A new medical study confirms what many in the Black community have known and said through anecdotal evidence and personal experience. When it comes to juvenile delinquency, the face of substance abuse is white, yet Black youths are the ones in jail, blowing out of the water the misconception that doing hard drugs is a “Black” thing.
Conducted by Northwestern Medicine, the study is the first to examine substance abuse and dependence in delinquent juveniles after detention and into young adulthood. The 12-year study followed 1,829 youth (1,172 males and 657 females, ages 10 to 18) detained at the Cook County Juvenile Temporary Detention Center in Chicago between 1995 and 1998. Researchers conducted as many as nine follow-up interviews with study participants through their 20s.
The results paint a clear picture of juvenile substance abuse, with stark differences based on race. Abuse and dependence on hard drugs such as cocaine; hallucinogens or PCP; opiates; and amphetamines are far less common among Black youth than among white. In fact, throughout the 12 years after detention, white juveniles had 30 times the odds of cocaine abuse compared to African-Americans, and Latino youths had 20 times the odds.
“Those findings are striking, considering the widely accepted stereotype of African-Americans as the most prevalent abusers of ‘hard drugs,’ ” said Linda A. Teplin, senior author of the study and Owen L. Coon Professor of Psychiatry and Behavioral Sciences at Northwestern University Feinberg School of Medicine. The study is published in the American Journal of Public Health.
“Our findings add to the growing debate on how the war on drugs has affected African-Americans,” Teplin said. “We found that African-Americans are less likely than other racial/ethnic groups to abuse hard drugs. Yet, African-Americans are disproportionately incarcerated for drug crimes.”
Teplin said the disproportionate incarceration of Black people must be addressed as a health disparity. According to the U.S. Department of Justice, for males born in 2001, one in three Blacks and one in six Latinos will be incarcerated during their lifetimes, as opposed to only one in 17 whites.
Further, the authors of the Northwestern study found that while marijuana was the most common substance use issue in young adulthood, alcohol abuse surpassed marijuana by the late 20s.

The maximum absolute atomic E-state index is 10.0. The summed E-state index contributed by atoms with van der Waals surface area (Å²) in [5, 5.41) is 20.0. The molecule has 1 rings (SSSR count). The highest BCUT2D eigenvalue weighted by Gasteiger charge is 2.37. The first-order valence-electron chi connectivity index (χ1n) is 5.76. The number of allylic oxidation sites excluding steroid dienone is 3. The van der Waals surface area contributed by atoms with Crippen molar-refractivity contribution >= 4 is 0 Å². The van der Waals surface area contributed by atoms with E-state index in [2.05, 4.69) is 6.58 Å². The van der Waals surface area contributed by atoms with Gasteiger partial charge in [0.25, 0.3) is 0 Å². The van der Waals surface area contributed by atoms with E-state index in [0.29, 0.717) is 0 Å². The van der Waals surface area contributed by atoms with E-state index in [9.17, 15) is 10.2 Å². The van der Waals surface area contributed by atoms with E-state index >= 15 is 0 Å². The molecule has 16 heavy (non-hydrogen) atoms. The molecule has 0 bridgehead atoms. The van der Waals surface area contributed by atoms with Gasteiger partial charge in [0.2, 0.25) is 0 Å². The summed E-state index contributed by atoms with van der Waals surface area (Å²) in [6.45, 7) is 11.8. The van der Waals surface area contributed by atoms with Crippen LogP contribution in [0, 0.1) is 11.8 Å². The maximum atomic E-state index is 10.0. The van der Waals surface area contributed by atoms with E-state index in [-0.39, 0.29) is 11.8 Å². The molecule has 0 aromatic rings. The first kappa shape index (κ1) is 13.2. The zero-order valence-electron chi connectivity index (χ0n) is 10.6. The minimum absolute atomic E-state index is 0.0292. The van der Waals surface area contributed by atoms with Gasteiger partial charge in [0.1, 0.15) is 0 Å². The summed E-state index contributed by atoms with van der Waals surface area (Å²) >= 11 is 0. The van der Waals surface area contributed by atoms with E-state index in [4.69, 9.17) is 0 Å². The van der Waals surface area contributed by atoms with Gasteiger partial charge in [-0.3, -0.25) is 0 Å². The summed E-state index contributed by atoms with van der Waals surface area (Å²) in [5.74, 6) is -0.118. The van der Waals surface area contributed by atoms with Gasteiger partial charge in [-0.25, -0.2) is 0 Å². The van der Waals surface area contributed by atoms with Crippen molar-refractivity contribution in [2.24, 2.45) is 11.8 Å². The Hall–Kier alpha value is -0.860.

“Substance abuse is among the most serious health problems in the United States,” according to lead author Leah Welty, associate professor in preventive medicine and of psychiatry and behavioral sciences at Feinberg. “Rehabilitation and treatment services during incarceration and after would reach a sizable proportion of people in need and would address health disparities in this highly vulnerable population.”
Of the participants, 91.3 percent of males and 78.5 percent of females were diagnosed with substance dependence or abuse by their late 20s. Marijuana and alcohol abuse were more prevalent among males, while cocaine, opiate, amphetamine and sedative use disorders were more common among females.
“Unfortunately, substance use disorders were the rule, not the exception,” Welty added. “These young adults already face substantial challenges in completing education, establishing careers and building families. Substance abuse further compromises their futures.”
This report is important because of the narrative of the bad Black children, the wild “wolf packs” and “super predators” that were employed to criminalize a generation of Black people in their formative years, separate them from their families and decimate their community. During slavery, then Jim Crow, then the so-called war on drugs, when society promulgated laws to single out Black people for punishment, it was widely accepted among whites that ‘these” people had to be put in their place. Certain crimes were created solely for Blacks, and criminals were manufactured based on racial stereotypes and scapegoating. Scientific studies were unnecessary to single out a group and inflict policies of mass arrest and incarceration, even genocide, against them. After all, no one required data to know that Black people had a bulls-eye on their heads.
The police and the courts monitored the Black community and threw the book at us, even as drugs ran rampant in white America, in suburbia and in the corporate board rooms and suites. However, now that white people are dying from a drug abuse crisis — as people of color continue to fill the prisons — the war on drugs is transitioning into a kinder, gentler affair. Suddenly this is a public health issue and not a criminal justice matter.